At its release, the ThermoBall was touted as a viable option for high-output adventures, but it’s since been overtaken by a number of more recent releases in the growing active insulation market. Newer options like The North Face’s own Ventrix jacket are made with stretchy and breathable liners, insulation, and shells that do an impressive job of regulating your temperature during aerobic activities. The ThermoBall Eco, on the other hand, is more like a down jacket—its aim is to efficiently trap heat and block light rain and wind. As a result, the smooth interior doesn’t wick away sweat and can become slippery and clammy rather quickly. Depending on your intended use, this isn’t necessarily a deal breaker, but don’t expect the ThermoBall Eco to excel in activities like climbing or backcountry skiing.
One of the many changes to The North Face's ThermoBall Eco is its bump up in durability–in hand, the jacket feels more robust than the past-generation, non-Eco version. Instead of the lightweight 15-denier fabric found on the old model, The North Face now uses a 20-denier shell and lining on the ThermoBall Eco (note: opting for a "matte" or “print” finish jacket will get you stronger 30D and 50D shells respectively, but the classic colors only come with 20D). Overall, the recycled ripstop polyester fabric has a nice feel and is a great match for the ThermoBall Eco’s intended purpose of light adventuring and everyday wear. The rest of the jacket is well-made with two generously sized hand pockets and a small internal zippered pocket along the chest. And we love the quality of the main zipper, which has large teeth and has operated flawlessly.
We’ve typically found jackets from The North Face to consistently run a little large and boxy. However, the latest ThermoBall Eco bucks that trend in most ways and feels true to size in our men’s medium (our tester is about 5’9” and 160 lbs.). The arms stop just beyond the wrists, the shoulders allow freedom of movement but aren’t overly large, and the back length is just about spot-on. Sizing down to a small, which isn’t uncommon for us with some brands, would have likely resulted in a jacket that was far too tight. The previous generation was slightly trimmer than the original, and the Eco takes it one small step further, which in our opinion is a notable win.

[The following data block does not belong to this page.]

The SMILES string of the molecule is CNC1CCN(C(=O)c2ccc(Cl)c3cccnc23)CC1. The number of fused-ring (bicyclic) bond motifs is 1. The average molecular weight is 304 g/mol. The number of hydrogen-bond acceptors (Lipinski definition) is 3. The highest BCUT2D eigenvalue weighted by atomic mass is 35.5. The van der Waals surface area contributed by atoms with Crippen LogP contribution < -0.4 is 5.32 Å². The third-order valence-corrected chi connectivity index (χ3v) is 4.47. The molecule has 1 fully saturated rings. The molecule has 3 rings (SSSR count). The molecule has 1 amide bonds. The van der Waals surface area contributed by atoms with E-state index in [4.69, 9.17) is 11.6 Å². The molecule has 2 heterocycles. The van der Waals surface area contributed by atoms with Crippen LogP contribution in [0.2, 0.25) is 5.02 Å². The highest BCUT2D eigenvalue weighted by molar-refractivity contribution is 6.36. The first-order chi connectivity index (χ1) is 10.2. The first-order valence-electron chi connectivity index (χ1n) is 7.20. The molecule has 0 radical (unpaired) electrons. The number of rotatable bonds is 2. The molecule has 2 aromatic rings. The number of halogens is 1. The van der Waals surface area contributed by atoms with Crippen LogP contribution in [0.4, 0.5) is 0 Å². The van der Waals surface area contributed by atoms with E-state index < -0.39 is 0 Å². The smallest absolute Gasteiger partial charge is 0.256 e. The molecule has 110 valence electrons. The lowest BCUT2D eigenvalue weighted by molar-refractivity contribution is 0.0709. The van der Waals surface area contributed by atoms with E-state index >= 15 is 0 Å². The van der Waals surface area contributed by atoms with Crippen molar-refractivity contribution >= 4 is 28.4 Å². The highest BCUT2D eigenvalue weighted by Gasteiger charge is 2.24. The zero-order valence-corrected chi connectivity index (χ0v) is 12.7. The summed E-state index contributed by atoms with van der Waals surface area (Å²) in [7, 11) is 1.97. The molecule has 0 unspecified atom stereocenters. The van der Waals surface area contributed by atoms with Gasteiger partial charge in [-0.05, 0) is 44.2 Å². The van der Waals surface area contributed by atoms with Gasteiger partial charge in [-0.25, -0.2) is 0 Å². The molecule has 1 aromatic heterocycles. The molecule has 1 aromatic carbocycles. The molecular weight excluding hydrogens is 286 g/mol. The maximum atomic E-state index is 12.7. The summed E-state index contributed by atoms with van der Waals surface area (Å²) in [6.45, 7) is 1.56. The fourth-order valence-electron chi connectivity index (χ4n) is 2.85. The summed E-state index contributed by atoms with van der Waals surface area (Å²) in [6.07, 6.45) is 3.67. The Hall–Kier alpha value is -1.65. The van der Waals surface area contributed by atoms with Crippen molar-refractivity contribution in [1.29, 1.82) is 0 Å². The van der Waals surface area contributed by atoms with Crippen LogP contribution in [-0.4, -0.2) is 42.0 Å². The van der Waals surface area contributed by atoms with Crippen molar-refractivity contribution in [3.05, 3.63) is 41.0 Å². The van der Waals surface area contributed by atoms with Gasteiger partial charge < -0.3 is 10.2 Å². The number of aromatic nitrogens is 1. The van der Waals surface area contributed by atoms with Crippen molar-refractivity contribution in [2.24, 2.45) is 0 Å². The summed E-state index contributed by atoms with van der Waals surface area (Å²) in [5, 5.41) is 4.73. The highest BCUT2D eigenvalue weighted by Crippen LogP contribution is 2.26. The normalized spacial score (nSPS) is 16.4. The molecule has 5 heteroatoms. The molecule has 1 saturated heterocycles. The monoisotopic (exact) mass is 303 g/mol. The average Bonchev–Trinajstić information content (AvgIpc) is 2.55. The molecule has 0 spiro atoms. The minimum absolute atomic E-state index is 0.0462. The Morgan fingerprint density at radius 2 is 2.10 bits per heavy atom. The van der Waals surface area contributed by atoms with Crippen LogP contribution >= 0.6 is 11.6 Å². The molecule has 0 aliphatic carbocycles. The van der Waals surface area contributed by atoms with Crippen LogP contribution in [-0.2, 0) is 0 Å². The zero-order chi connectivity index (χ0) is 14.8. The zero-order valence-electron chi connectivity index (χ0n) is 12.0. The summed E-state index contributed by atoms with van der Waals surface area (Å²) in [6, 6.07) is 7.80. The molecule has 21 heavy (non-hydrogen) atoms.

Having said that, the fit is still best described as relaxed and we were easily able to wear a thick baselayer underneath. This gives it broad appeal for those wanting an around-town jacket or for uses like resort skiing. But for the backcountry—as well as our own preferences in having a more athletic cut—the fit left us missing our favorite synthetics like the Arc’teryx Atom LT, Patagonia Nano-Air, and The North Face’s own Ventrix. On the plus side, there are two waist cinches that adjust the hem evenly, and we’d expect the ThermoBall Eco to fit most body types reasonably well.
Other Versions of The North Face ThermoBall
We tested the standard men’s ThermoBall Eco Jacket, and the lineup includes a number of other options, including a hoody and vest. The men’s ThermoBall Eco Hoodie costs slightly more at $220 and is a bit heavier at 15.9 ounces, but otherwise retains many of the same features of the jacket we tested including PrimaLoft synthetic insulation, a 20-denier shell, and puffy jacket-like looks. The North Face also makes the jacket, hoody, and vest in women’s versions for the same price (weight and colorways vary slightly). And finally, it’s worth noting that the ThermoBall Eco family has grown extensively to include winter parkas, insulated ski jackets, boots, and more—all of which share the proprietary ThermoBall Eco insulation.
Sustainability: Recycled Fabric and Insulation
True to its new “Eco” name, the latest ThermoBall packs a number of new sustainable features. For one, the outer shell and inner lining of the jacket we tested feature 100-percent-recycled nylon (and the “matte” and “print” finished jackets also utilize fully recycled materials). In addition, The North Face swapped out the standard PrimaLoft polyester fill for a 100-percent-recycled variation. Importantly, the changes have been nicely integrated into the overall design and haven’t had any noticeable impact on performance.
- A comfortable outer or midlayer with the right amount of warmth for the shoulder seasons.